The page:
How to Equip Support Staff to Provide Patient-Centered Care

Posted by Emma Rose Gallimore on September 30, 2020

Patient-centered care has been a buzzword for years. It’s so commonly used that it’s hard to tell what the phrase means anymore. Yet, true patient-centered care is more important than ever. As patient preferences change and the healthcare industry grows, providers must meet a whole new standard of care.

Doctors and nurses can’t do it alone. Customer service and relationship building are becoming essential skills for everyone in the healthcare field. Your entire staff needs the tools and knowledge to support patient satisfaction.

Medical assistant helping mother and child at exam.

What is patient-centric care?

Although the definition of patient-centered care varies, it usually describes a focus on the needs of the individual. Under this model, healthcare should do more than treat illnesses; it should support prevention and improve overall quality of life. Each patient is unique. The entire patient experience from check-in through discharge should be designed for the patient. Their comfort and satisfaction matter.

This approach to healthcare makes patients feel heard. It can also improve outcomes and decrease readmission rates. Patients who feel like individuals are more likely to be open with doctors, ask questions, and get the care they need.

Patients seeking healthcare often feel vulnerable. They face challenges they don’t fully understand. When every member of the healthcare team treats them with kindness and respect, it alleviates some of their fear. As a result, satisfaction scores increase.

To make patient-centered care the standard in your practice or hospital start by listening to patients. You can do this in the exam room and throughout their experience.

Who is responsible for patient-centered care?

Every member of your staff should have the customer service skills to meet patient needs. Custodians, receptionists, doctors, and food service workers, should strive to exceed patient expectations.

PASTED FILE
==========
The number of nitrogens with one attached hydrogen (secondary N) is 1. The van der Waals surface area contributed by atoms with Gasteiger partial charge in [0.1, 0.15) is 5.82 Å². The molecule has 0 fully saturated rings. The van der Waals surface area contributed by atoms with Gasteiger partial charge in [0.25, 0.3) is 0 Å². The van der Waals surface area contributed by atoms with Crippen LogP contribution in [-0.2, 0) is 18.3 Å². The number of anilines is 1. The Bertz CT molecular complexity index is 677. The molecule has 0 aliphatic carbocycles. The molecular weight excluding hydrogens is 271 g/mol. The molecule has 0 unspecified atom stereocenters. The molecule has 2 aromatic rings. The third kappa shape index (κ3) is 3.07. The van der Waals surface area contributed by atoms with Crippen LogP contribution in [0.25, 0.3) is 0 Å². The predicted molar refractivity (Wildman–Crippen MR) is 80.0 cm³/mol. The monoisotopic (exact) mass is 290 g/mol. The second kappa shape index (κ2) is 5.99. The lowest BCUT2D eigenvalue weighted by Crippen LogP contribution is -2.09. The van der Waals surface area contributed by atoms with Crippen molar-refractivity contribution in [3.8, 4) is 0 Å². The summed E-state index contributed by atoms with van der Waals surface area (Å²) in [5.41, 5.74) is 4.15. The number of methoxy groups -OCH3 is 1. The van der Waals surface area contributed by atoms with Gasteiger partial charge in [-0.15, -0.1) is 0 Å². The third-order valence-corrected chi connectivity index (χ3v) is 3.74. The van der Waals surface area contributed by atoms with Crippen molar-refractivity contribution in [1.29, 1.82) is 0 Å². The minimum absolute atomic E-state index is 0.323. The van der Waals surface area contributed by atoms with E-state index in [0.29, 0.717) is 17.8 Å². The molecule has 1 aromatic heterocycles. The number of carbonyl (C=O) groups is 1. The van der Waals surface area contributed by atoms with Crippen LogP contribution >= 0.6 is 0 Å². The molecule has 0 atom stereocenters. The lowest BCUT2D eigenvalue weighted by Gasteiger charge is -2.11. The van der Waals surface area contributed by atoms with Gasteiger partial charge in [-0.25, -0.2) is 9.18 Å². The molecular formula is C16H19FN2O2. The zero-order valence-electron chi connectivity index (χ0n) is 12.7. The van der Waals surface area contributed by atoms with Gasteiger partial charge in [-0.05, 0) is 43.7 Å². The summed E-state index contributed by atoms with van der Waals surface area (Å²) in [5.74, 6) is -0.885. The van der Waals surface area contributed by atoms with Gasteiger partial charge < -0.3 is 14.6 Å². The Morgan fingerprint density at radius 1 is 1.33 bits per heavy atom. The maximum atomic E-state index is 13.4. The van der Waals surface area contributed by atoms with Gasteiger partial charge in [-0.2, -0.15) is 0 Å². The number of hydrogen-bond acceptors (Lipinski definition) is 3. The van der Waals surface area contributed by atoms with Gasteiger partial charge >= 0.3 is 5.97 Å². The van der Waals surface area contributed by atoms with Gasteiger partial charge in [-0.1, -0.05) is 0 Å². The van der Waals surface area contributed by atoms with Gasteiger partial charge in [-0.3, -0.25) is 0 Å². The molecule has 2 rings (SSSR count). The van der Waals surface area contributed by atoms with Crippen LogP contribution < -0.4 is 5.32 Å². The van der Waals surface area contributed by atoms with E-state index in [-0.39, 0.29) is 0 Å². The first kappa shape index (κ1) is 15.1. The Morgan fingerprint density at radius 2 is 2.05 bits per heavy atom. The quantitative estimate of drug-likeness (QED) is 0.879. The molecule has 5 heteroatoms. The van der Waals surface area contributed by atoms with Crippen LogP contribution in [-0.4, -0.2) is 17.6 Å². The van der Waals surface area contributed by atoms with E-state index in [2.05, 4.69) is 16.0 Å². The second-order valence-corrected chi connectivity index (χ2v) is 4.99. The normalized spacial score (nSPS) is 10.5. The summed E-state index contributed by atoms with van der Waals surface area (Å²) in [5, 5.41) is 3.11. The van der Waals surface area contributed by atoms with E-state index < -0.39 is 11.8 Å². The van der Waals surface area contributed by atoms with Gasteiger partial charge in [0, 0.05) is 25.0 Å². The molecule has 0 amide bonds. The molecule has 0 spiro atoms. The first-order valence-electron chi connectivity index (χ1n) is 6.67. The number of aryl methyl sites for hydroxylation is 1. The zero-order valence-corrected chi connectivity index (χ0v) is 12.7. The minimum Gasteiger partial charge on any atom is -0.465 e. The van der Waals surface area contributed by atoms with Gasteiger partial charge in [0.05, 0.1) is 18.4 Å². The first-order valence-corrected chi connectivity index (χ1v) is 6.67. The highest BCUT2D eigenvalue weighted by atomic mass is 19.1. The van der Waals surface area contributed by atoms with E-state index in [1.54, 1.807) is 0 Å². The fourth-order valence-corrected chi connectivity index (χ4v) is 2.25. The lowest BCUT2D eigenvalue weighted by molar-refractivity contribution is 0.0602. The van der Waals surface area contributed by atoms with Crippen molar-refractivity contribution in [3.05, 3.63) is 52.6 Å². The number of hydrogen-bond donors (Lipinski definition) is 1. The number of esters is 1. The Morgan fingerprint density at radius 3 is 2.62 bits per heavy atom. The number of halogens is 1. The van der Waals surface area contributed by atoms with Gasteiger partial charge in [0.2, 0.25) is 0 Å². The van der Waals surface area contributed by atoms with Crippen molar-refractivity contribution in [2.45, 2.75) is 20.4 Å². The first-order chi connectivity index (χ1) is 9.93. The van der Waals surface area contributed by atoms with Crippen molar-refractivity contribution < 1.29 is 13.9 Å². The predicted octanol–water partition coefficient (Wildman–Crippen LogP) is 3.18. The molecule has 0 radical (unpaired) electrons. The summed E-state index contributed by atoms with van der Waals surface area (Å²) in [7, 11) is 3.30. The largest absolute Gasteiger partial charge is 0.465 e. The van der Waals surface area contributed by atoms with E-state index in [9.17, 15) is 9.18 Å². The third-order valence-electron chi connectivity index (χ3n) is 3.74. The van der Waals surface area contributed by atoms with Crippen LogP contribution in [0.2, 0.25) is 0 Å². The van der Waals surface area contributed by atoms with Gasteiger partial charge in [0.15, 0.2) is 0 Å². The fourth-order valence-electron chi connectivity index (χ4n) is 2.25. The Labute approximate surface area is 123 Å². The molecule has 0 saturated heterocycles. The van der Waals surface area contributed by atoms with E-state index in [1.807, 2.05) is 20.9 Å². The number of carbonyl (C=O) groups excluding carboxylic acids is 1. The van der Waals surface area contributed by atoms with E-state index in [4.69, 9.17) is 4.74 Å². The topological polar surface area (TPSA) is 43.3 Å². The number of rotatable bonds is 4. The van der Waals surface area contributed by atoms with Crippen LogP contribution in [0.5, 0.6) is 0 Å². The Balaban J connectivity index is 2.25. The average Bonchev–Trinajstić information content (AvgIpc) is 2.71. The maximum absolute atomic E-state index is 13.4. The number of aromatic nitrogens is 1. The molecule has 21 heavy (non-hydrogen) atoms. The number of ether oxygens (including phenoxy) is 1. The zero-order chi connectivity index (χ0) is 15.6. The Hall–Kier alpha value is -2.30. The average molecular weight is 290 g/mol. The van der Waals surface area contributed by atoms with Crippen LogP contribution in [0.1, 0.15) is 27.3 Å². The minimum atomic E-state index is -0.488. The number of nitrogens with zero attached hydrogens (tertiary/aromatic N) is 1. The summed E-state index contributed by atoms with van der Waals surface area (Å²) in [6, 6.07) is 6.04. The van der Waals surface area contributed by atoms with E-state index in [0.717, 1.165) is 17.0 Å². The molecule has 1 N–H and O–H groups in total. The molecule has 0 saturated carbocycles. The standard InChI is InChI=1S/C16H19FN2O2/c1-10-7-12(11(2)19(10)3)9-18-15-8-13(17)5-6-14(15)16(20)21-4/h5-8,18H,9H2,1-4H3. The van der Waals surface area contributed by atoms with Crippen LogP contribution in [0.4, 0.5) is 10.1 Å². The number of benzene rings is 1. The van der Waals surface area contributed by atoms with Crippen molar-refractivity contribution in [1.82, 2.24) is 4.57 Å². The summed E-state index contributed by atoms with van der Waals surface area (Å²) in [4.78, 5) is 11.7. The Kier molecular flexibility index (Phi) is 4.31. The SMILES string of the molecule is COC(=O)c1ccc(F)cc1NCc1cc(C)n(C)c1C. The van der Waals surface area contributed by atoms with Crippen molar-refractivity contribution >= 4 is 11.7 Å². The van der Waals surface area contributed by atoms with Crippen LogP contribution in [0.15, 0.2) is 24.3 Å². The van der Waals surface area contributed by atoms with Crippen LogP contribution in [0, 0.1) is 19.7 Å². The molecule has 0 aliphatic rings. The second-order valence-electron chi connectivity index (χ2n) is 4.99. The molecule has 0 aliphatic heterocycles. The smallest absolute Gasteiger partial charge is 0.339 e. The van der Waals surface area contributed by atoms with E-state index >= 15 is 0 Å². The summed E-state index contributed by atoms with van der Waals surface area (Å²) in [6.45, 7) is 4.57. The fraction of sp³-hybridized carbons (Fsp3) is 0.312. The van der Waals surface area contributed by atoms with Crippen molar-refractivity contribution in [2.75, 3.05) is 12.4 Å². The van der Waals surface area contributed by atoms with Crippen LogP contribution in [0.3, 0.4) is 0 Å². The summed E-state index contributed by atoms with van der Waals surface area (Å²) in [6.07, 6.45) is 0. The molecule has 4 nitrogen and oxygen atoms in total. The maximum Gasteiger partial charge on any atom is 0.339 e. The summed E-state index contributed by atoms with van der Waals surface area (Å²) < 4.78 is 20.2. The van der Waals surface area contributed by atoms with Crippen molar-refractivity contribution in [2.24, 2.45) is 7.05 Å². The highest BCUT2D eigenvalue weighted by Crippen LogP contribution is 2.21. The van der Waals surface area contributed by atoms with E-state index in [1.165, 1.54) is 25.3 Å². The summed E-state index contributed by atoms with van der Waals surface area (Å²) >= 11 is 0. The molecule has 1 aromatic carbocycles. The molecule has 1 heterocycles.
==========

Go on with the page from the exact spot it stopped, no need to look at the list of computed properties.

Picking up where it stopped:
This might seem like a lot to ask from already chronically overextended healthcare teams. Focusing on patient satisfaction might seem like just one more task on a long to-do list. However, patient-centric care is the most vital task any healthcare team member can undertake.

Patients are clamoring for this kind of care. More than 85% of millennial patients say they want providers who support their overall wellbeing. At the same time, about 50% of patients said their healthcare providers only cared about them when they were sick.

Fortunately, small changes can make a big difference. Geisinger, a major health network in Pennsylvania trains all employees to ask patients one simple question: “Is there anything else I can do for you?”

That question shows patients that the team cares about their comfort and wellbeing.

How do we equip everyone to provide patient-centered care?

Just telling team members to focus on patients is not enough. Some might not have the skills to do so. To achieve real results, give all employees access to customer service training.

Geisinger achieved this with Penn Foster’s Career Readiness Bootcamp. Team members learned vital skills in:

  • Customer focus
  • Communication
  • Diversity and multicultural awareness
  • Integrity
  • Problem-solving
  • Planning and organization
  • Teamwork
  • Adaptability

The mobile-first learning platform allowed team members to study when and where they had time. Geisinger tracked their progress through the program using the robust learner management system. These core skills helped team members interact with patients, identify needs, and exceed expectations.

To learn how Penn Foster can help bring a patient-centered approach to your healthcare organization, contact one of our learning specialists.